Installing art and sculptures can be a technical challenge, but art consultants Like Artelier, have experience on installating and are able to develop custom fastening solutions for fixing heavy objects.
Further things to consider when deciding the location on board should include exposure to water (Spa’s, Bathrooms and Heads), exposure to Tobacco Smoke, or proximity to the galley, pantry or any food Preparation Areas.
A tip from an interior designer is to display them on panelled walls.
Vibration is an important subject onboard a yacht.
The engines, generators and other machinery onboard cause the vibrations that in the long term have negative consequences to the pigments in the canvas.
During the construction of a yacht, designers, shipyards, naval architecs and engineers all work hard in minimizing the vibrations onboard. Deciding on the location where to display the yachts need to take into consideration the optimal location onboard. That is why someone with knowledge in art is not enough, it must also have knowledge in yachting to consider everything from the pitch and roll, to vibration levels from auxiliary equipment.
Choosing the frame is very delicate, the best tip is to let the artist find the best suitable one in collaboration with the curator. The best advice is to take the advice the artist, your dealer or the curator!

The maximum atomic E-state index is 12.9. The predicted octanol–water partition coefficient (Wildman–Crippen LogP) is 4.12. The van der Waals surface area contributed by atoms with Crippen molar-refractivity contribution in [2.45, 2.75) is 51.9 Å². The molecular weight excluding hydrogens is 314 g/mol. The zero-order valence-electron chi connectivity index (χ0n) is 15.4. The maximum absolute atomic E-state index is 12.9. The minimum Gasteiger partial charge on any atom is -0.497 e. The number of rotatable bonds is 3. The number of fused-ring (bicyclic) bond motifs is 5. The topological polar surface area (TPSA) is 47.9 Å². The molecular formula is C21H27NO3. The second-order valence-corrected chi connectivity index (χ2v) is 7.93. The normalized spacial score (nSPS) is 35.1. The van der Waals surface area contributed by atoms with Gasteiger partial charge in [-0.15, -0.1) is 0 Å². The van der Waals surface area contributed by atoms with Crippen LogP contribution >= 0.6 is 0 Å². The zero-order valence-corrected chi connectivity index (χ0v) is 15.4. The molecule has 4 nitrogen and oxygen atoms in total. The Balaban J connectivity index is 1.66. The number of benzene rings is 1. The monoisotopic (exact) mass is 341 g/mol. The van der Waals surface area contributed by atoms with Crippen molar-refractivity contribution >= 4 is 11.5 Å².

Extend and protect the life of your artwork by hiring specialists who have both art and yachting knowledge!– Marcela de Kern Royer
ARTIST SPOTLIGHT: CAROL BRUTON
Based in the South of France, Canadian-born Carol Bruton captures timeless subject matter, the ocean, in its simplest form in order to achieve the elimination of all obstacles between the painter and the most precious of elements, water.
Launched in time for the Mediterranean yachting season, Raindrops is anew series of superyacht artworks crafted by Artist and Sculptor Carol Bruton. Based in the South of France, her work highlights her fascination with our most precious of elements, water.
Specially handcrafted to enhance superyacht interiors, the surface effects of Bruton’s artworks allow the flow of both natural and artificial light, complimenting the interior ambience. Her technique uses cold glass and raw pigments which results in an interplay of colour and an ethereal interpretation that exudes energy and fluidity, mirroring the reflections and ripples that water creates.